Overall the ride feel is very good, though you suffer the age old problem of trainers of this style being held rigidly in place with no lateral movement possible at all. It did seem that when starting an activity the Pinnacle HC would demand a high amount of watts to get going for a couple of turns of the pedals, before it reduced to the power input, but this was a little inconsistent.
Once rolling the weighty flywheel means smooth power changes, as if you were rolling around the velodrome or on a newly surfaced road. It makes for an enjoyable ride that matches up well against other premium trainers on the market.
It's that same flywheel, combined with electromagnetic resistance, that gives the Pinnacle HC a whopping 2500 watts of maximum power. We put in a few all-out sprint efforts and still never quite made it to 1000 watts, so there is plenty of capacity there, even for the bigger sprinters and track cyclists out there who can hit closer to 2000 watts.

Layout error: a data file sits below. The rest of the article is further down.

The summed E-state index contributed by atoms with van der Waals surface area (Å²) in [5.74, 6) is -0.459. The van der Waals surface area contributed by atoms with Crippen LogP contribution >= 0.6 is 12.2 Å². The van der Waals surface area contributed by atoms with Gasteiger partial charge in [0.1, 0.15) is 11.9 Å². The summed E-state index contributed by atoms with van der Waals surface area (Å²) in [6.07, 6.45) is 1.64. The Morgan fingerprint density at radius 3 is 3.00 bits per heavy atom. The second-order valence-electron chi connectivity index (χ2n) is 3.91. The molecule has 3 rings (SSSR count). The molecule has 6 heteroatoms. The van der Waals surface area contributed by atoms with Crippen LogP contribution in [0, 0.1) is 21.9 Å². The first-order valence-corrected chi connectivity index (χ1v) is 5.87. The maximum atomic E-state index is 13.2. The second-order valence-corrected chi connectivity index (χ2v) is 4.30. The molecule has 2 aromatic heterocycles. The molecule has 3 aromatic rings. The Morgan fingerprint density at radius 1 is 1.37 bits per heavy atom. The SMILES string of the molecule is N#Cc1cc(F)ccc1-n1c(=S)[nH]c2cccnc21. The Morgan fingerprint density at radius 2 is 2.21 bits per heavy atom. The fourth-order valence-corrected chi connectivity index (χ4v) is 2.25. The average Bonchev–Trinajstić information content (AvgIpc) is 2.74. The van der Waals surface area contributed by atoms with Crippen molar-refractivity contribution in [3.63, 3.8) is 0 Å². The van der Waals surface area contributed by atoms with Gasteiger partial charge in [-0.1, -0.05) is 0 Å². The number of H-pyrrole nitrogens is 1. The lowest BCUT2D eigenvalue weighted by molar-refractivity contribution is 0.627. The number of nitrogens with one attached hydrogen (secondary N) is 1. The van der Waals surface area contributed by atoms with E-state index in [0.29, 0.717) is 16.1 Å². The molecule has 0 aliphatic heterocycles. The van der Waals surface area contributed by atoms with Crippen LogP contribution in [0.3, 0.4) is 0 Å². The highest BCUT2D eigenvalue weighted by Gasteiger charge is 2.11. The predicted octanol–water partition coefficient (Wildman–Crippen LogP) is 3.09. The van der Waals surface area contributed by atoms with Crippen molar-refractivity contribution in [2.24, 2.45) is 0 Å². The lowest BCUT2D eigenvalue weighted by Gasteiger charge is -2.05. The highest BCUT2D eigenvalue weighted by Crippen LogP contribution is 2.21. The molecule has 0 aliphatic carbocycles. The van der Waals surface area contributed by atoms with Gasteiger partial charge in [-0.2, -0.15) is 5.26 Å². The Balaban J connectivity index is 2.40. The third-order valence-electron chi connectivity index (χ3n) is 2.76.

With a few negatives
There were, however, a few issues during our testing that kept surfacing when using the Pinnacle HC with some apps. When completing workouts in TrainerRoad, Sufferfest and Zwift, the app would call for a certain amount of power, for example 200 watts. The Pinnacle HC would hold our power output at around two-to-three per cent lower than that, meaning that we weren't working at the level required for our training. When we compared the Pinnacle HC's power measurements against our Garmin Vector 3 power meter pedals we found that the Pinnacle HC measured approximately five per cent lower power than these.